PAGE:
For some employees, however, the out-of-pocket cost of health insurance went up the second year of managed competition, because the university ties its contribution to a given percentage of the cheapest plan. The two plans that kept their prices the same for 1996 as for 1995 actually cost employees more because the cheapest plan had dropped its price.

University of California study

Another study of managed competition, within the University of California's nine-campus, three-national-laboratory system, also found that employees responded to changes in
out-of-pocket prices.

Facing state budget cuts in 1994, the University of California system also decided to switch from a policy of subsidizing more costly health insurance plans to a policy of contributing a constant dollar amount, regardless of the plan that individual employees chose - a major tenet of managed competition. As a result, employee premium contributions increased for roughly one-third of the university system's 100,000 employees.

A study by Professor Thomas Buchmueller and Paul Feldstein of UC-Irvine's Graduate School of Management looked at how the new policy affected employees' willingness to switch health plans. The researchers did not calculate price elasticities per se, but found that "whereas only 5 percent of the employees facing constant premium contributions switched plans, roughly one-quarter of those facing premium contribution increases of less that $10 per month switched to lower cost plans. Higher price increases led to even greater rates of plan switching."

Employee contributions roughly doubled between 1993 and 1994 for California-based UC employees who were enrolled in the high-option indemnity plan, and 42 percent of that plan's membership switched, Buchmueller said.

At Stanford, "we are seeing a gradual movement of approximately 100 employees annually out of the more expensive plans to less costly ones," said Jim Franklin, associate vice president for total compensation.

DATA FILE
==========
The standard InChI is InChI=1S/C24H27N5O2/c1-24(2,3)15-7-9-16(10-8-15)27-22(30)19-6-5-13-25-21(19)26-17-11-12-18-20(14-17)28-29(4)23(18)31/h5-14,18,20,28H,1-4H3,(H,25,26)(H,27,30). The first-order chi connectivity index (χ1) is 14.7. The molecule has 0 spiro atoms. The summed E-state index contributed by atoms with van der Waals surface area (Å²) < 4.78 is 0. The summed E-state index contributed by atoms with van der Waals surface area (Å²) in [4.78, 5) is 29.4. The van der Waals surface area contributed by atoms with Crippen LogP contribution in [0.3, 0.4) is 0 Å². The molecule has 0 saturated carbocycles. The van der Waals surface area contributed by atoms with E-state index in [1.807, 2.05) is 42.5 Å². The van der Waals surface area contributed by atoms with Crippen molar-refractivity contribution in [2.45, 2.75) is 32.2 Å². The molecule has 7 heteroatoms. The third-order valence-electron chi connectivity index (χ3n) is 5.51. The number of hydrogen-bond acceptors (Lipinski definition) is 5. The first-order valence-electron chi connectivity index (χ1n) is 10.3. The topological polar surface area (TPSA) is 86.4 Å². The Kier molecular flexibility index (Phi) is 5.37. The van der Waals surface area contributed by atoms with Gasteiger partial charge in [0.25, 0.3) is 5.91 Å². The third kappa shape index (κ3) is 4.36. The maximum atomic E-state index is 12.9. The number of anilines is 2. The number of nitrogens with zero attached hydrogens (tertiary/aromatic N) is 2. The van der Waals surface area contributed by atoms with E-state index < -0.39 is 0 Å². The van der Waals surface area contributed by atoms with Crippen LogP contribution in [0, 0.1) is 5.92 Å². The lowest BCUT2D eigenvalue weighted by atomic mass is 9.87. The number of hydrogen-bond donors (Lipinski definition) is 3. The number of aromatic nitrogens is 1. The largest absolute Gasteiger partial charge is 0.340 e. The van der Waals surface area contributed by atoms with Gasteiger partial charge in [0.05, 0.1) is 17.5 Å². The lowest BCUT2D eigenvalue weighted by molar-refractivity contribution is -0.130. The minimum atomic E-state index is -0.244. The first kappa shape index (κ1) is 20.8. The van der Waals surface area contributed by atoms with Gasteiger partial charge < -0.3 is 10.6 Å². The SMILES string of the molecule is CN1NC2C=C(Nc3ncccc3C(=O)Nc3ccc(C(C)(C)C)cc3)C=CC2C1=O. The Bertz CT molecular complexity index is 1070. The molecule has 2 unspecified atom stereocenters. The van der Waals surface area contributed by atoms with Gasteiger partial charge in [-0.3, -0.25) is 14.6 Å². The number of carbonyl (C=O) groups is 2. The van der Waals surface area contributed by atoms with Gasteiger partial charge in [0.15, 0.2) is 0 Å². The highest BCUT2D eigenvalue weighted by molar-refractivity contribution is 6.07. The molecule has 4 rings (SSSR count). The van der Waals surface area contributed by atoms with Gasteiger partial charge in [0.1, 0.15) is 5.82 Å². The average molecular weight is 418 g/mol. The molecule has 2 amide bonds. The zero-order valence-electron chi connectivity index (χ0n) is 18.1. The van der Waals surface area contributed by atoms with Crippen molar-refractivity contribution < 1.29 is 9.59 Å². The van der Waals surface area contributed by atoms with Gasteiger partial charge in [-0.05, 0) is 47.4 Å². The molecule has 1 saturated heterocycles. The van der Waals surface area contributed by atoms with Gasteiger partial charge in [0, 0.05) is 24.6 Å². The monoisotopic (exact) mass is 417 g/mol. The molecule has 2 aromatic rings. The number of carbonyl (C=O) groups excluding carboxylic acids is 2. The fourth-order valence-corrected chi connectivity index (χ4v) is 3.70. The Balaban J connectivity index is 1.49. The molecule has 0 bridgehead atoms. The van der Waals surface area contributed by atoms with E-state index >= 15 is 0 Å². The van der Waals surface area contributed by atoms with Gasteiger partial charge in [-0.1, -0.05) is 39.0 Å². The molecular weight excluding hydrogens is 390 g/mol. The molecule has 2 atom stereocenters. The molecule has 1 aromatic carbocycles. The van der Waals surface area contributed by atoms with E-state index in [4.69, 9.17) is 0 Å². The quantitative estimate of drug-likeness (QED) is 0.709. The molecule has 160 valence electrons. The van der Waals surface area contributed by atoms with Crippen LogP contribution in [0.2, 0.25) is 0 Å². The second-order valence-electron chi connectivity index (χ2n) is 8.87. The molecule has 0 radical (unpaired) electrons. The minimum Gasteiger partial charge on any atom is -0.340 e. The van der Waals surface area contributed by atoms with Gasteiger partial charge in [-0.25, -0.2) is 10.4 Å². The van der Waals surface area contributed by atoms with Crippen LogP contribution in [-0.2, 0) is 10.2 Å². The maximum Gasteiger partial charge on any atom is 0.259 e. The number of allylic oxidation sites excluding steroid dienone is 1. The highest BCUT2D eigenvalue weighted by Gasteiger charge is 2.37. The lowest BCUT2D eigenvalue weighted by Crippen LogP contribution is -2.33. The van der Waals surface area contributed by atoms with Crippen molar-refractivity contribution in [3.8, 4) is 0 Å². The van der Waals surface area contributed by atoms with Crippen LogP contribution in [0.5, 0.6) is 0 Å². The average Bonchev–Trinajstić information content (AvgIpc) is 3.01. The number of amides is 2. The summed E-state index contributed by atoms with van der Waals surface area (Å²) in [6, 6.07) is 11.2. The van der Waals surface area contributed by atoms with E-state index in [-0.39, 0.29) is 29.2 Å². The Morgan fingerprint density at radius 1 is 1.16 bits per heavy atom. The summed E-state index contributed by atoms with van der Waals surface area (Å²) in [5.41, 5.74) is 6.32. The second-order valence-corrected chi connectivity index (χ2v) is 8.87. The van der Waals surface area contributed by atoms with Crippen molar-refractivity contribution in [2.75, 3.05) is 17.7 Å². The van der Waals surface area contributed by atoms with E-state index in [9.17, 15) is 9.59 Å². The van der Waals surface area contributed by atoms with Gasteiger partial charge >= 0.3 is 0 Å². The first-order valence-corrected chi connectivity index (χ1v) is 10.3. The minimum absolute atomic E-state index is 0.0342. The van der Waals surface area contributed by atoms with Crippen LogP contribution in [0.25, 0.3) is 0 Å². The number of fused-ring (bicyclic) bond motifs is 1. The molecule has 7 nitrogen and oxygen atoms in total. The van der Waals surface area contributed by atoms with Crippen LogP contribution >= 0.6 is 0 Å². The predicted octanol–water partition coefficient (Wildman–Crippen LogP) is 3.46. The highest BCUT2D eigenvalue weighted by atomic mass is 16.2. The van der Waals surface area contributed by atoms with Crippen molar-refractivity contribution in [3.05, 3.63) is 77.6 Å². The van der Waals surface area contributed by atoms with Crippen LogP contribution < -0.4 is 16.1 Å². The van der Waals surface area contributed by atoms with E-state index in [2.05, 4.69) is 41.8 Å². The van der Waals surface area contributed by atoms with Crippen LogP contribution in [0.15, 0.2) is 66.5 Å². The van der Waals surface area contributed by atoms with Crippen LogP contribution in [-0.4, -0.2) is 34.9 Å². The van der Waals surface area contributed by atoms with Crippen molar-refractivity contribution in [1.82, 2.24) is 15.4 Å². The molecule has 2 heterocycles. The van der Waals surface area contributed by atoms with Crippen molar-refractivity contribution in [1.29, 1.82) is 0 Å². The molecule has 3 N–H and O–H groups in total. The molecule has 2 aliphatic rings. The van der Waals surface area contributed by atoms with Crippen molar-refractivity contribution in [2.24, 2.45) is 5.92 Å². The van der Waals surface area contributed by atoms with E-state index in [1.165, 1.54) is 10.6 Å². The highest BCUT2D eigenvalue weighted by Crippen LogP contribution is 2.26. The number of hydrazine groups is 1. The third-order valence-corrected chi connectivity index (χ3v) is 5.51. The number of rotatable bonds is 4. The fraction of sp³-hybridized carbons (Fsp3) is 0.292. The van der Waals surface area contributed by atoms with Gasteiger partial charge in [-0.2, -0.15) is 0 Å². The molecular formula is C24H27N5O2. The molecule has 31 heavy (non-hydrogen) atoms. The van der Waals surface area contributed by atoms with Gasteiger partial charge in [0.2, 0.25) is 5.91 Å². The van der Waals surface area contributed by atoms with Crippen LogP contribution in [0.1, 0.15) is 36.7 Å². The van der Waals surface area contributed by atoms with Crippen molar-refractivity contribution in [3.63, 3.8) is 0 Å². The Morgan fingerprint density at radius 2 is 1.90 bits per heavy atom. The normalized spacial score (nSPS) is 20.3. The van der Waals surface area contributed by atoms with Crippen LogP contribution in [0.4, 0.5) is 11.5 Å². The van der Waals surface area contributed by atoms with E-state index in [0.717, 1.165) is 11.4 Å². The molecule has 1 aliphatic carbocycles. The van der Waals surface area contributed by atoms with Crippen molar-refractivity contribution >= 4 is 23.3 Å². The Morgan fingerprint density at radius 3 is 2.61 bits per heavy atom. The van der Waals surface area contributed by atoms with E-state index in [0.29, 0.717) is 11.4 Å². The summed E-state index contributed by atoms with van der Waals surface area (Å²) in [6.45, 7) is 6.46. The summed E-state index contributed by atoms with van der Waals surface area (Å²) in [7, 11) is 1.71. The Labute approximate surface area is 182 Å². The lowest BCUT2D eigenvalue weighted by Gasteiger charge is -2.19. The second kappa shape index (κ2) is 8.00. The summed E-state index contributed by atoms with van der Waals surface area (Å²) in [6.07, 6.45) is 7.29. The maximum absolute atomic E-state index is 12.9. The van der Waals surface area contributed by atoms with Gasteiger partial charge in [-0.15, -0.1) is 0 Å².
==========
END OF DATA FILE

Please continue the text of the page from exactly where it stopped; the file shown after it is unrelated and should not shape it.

Until the Stanford and UC experiments were undertaken, Enthoven said, "we had very little good econometric evidence of price elasticity of demand in choice of health plans. In fact, it was very frustrating to me that I couldn't point to any natural experiment where managed competition had been tried and succeeded. That was an important factor in the 1993 and 1994 health care debates because the Congressional Budget Office said 'we can give an estimate of what price controls would save, but we can't estimate what market forces would do,' " he said.

Costs of switching health plans

Critics of managed care have suggested that price competition ultimately might defeat a major purpose of health insurance, which is to spread the financial risks of getting sick over a large number of people. If the sickest people, or people who know they have a high risk of getting sick, are willing to pay more for insurance than others, then price competition among insurers might lead to ever larger gaps in the costs of plans.

This might happen, Royalty explained, because the sickest people would concentrate in some plans, which would then have higher costs because they had sicker people to treat, forcing them to raise their premiums even more.

Royalty and Solomon found some evidence that older and sicker people are somewhat more willing to select more expensive insurance plans and, when prices are changing, less willing to switch plans in response to those changes.